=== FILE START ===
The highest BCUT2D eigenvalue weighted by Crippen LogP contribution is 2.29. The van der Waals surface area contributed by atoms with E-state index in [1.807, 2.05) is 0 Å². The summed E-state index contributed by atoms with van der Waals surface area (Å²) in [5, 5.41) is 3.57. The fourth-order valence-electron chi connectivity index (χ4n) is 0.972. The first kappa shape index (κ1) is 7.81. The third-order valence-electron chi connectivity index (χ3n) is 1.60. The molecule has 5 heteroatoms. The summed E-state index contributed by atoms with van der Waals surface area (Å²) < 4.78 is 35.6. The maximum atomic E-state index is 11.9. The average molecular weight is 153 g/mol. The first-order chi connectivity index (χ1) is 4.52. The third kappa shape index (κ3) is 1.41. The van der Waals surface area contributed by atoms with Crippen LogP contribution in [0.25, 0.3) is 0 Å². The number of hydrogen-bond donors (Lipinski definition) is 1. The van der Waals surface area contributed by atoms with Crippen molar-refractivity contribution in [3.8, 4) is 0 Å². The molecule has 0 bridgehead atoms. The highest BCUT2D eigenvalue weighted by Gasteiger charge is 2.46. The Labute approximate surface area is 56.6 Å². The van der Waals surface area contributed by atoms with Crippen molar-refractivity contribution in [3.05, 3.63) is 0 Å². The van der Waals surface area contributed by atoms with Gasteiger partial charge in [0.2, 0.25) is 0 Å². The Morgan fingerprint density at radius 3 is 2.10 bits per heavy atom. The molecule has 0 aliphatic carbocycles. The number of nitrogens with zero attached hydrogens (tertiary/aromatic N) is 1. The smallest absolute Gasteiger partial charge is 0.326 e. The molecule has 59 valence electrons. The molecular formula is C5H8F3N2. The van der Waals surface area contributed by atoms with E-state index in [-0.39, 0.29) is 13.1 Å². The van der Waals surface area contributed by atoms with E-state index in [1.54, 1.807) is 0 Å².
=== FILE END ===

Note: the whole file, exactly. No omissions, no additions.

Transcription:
The highest BCUT2D eigenvalue weighted by Crippen LogP contribution is 2.29. The van der Waals surface area contributed by atoms with E-state index in [1.807, 2.05) is 0 Å². The summed E-state index contributed by atoms with van der Waals surface area (Å²) in [5, 5.41) is 3.57. The fourth-order valence-electron chi connectivity index (χ4n) is 0.972. The first kappa shape index (κ1) is 7.81. The third-order valence-electron chi connectivity index (χ3n) is 1.60. The molecule has 5 heteroatoms. The summed E-state index contributed by atoms with van der Waals surface area (Å²) < 4.78 is 35.6. The maximum atomic E-state index is 11.9. The average molecular weight is 153 g/mol. The first-order chi connectivity index (χ1) is 4.52. The third kappa shape index (κ3) is 1.41. The van der Waals surface area contributed by atoms with Crippen LogP contribution in [0.25, 0.3) is 0 Å². The number of hydrogen-bond donors (Lipinski definition) is 1. The van der Waals surface area contributed by atoms with Crippen molar-refractivity contribution in [3.8, 4) is 0 Å². The molecule has 0 bridgehead atoms. The highest BCUT2D eigenvalue weighted by Gasteiger charge is 2.46. The Labute approximate surface area is 56.6 Å². The van der Waals surface area contributed by atoms with Crippen molar-refractivity contribution in [3.05, 3.63) is 0 Å². The van der Waals surface area contributed by atoms with Gasteiger partial charge in [0.2, 0.25) is 0 Å². The Morgan fingerprint density at radius 3 is 2.10 bits per heavy atom. The molecule has 0 aliphatic carbocycles. The number of nitrogens with zero attached hydrogens (tertiary/aromatic N) is 1. The smallest absolute Gasteiger partial charge is 0.326 e. The molecule has 59 valence electrons. The molecular formula is C5H8F3N2. The van der Waals surface area contributed by atoms with E-state index in [-0.39, 0.29) is 13.1 Å². The van der Waals surface area contributed by atoms with E-state index in [1.54, 1.807) is 0 Å².